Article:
Thursday, 28 August 2014

Is It Just Me: Or Has There Been a Serious Shift in Power Between Kids and Their Teachers?

Did anyone watch BBC One last night? 

No, I'm not talking about Bake Off and the Baked Alaska scandal that swept Twitter last night with fury only Britain can manage over a baked good.

I'm talking about the show which followed it (when no doubt half the UK was bemoaning said Baked Alaska Sabotage).

It was a Panorama documentary called "Last Chance Academy"  which  centred on a school in a deprived area of Birmingham.

The kids of the small Pupil Referral style unit were, as the title suggests, on their last chance to get an education of any kind. I believe what the school and programme makers hoped to do was to make us all feel sorry for these kids and to anoint the staff with sainthoods.

Well, I watched it but I didn't feel sorry for the majority of them at all. I felt that this £6,000 per pupil was, in the most part, a gigantic waste of money.

I also felt sorry, in actual fact, for the kids in the school- the majority who turned up, in their uniform, on time, with their homework.  You know, like you were meant to and like I should imagine the majority of you reading did in those days when you were at school.

I felt the Head of the "Leap" as it was called was being walked all over and came across as a bit of dick head. I can see most of the kids- as it was filmed- showing no respect at all for this so called maverick.

From pupils turning up when they could be bothered, to telling this Head that they wouldn't sit through 3 classes, they would only do two, while he rolled over to them, I was left completely shocked that the local authority let it be shown.

The thing is I may be slightly biased but I went to a school in a deprived area where we were not seen as having much hope beyond 16. I worked my arse off through little reprobates like those shown in the programme to get my grades. I did it with respect for my elders whether they were right or wrong.

See, when I was at school, that's how it went- you sat up straight, you said yes sir or no mam, you had respect and you did as you were told. The Teachers and the Heads ran things, not us. And no matter how many little buggers tried it on, they never got far further than detention. However, there was a newer breed of teacher who felt they needed to nurture these kids who couldn't be bothered to behave, meaning people like me faded into the background and were left to fend for ourselves. Hence, when I found it cripplingly hard to comprehend even basic maths, because I behaved and turned up on time without a bad attitude, no extra help or consideration was given.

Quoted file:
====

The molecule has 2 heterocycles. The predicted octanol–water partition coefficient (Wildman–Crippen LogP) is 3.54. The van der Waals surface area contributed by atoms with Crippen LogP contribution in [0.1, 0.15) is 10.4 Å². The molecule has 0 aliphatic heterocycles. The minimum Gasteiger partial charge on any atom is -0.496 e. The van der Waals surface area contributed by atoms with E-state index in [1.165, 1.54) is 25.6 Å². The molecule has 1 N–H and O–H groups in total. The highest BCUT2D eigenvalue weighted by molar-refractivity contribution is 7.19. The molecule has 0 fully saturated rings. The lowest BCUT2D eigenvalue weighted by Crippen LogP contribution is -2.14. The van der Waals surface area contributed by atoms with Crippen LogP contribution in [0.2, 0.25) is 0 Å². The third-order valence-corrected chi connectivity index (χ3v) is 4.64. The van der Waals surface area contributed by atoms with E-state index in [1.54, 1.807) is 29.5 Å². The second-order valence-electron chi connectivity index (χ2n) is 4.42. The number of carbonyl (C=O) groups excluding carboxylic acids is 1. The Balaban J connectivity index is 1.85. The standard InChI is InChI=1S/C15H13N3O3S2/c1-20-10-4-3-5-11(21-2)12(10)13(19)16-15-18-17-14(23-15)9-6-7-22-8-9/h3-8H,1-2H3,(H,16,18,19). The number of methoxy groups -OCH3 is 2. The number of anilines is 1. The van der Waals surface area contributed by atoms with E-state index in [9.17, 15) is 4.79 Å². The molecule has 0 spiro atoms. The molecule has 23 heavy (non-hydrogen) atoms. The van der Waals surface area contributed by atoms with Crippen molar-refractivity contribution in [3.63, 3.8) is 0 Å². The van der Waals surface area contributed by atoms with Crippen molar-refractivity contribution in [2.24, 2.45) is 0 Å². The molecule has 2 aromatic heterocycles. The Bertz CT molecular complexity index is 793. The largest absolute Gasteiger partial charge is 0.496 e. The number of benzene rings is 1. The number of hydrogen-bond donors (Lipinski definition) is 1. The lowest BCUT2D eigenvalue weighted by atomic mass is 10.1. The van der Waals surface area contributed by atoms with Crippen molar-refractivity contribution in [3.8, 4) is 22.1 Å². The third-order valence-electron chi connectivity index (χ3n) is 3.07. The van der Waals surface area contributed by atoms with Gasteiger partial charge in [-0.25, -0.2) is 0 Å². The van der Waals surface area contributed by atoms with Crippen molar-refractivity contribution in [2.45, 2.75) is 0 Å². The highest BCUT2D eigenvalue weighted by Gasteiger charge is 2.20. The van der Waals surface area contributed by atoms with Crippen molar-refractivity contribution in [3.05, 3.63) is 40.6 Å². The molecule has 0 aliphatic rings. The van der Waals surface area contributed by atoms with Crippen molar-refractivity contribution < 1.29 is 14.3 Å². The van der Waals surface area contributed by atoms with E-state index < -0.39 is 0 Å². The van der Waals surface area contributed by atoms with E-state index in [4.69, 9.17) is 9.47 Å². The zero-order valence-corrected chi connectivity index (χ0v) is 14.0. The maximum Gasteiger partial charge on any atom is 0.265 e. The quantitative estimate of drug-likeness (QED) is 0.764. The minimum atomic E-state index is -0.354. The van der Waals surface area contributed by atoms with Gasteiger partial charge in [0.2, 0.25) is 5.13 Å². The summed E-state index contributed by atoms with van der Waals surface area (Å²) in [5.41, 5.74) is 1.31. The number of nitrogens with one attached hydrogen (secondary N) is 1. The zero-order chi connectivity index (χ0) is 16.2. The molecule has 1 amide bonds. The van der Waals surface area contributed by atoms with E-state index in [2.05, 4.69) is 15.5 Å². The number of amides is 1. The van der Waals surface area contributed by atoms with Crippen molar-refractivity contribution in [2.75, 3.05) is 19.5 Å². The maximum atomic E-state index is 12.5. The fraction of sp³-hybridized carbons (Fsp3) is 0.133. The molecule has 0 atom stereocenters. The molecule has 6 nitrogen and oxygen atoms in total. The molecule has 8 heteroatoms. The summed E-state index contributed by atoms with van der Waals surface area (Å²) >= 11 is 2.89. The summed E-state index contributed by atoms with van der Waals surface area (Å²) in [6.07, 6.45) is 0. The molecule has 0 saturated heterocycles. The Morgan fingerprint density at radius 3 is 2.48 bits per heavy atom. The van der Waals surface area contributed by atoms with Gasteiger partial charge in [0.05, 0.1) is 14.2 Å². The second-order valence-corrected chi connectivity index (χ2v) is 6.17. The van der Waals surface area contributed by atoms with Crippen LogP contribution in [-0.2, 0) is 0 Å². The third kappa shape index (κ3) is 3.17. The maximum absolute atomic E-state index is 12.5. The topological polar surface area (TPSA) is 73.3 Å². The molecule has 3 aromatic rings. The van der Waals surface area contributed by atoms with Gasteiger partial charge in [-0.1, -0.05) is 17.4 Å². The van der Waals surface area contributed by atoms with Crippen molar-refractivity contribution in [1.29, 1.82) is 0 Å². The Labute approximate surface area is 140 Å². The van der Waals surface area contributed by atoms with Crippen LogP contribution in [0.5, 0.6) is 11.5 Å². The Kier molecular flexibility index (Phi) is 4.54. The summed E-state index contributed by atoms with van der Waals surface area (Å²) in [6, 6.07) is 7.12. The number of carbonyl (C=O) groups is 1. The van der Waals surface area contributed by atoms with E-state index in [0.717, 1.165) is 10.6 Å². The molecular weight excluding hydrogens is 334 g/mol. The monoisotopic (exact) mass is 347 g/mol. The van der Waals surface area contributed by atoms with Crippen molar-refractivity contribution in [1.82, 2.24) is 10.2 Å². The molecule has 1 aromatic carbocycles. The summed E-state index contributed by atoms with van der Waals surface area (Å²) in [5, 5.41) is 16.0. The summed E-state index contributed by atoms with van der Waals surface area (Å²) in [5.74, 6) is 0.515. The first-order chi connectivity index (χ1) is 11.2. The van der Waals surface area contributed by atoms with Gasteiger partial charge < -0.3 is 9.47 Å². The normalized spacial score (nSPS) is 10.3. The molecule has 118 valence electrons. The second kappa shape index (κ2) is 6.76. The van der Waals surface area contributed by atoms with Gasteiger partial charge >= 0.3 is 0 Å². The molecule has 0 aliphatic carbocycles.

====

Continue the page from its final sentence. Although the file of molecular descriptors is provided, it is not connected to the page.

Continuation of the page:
Most of these kids talked over- if not shouted over- their teachers, You would not have dared in my day. Yet these teachers kept bending over backwards regardless.

Even though they supposedly had this extra help, all that money being spent, it was not until the end of her school life that it came out one child had a below par reading age. How the hell did they miss that? What are they being paid for?

I'm sorry, but it's time for Teachers (not all, as I know some great teachers who do a great job) to take back the power from these kids who show no respect yet get all the help and guidance in the world.

Or else I wouldn't like to be them when they find themselves in work having to bow down to a boss.

1 comment:

  1. Students definitely need to learn respect. Part of that responsibility rests with the parents to instil in them a respect for authority and to support the teachers in carrying out punishments like detentions. I've seen too many parents excusing their children's behaviour and not seeming to care that they swear at their teachers and complete the minimum work. But, as you say, head teachers and other staff members also need to step up and support this structure. At the moment it seems that kids are threatened with punishment and nothing is followed through. They know that if a teacher tells them off they can accuse them of picking on them and the school will likely side with the child. But they need to know they will be held accountable for their actions. Like you say, in the real world they'll have to learn to work with respect for their employers.


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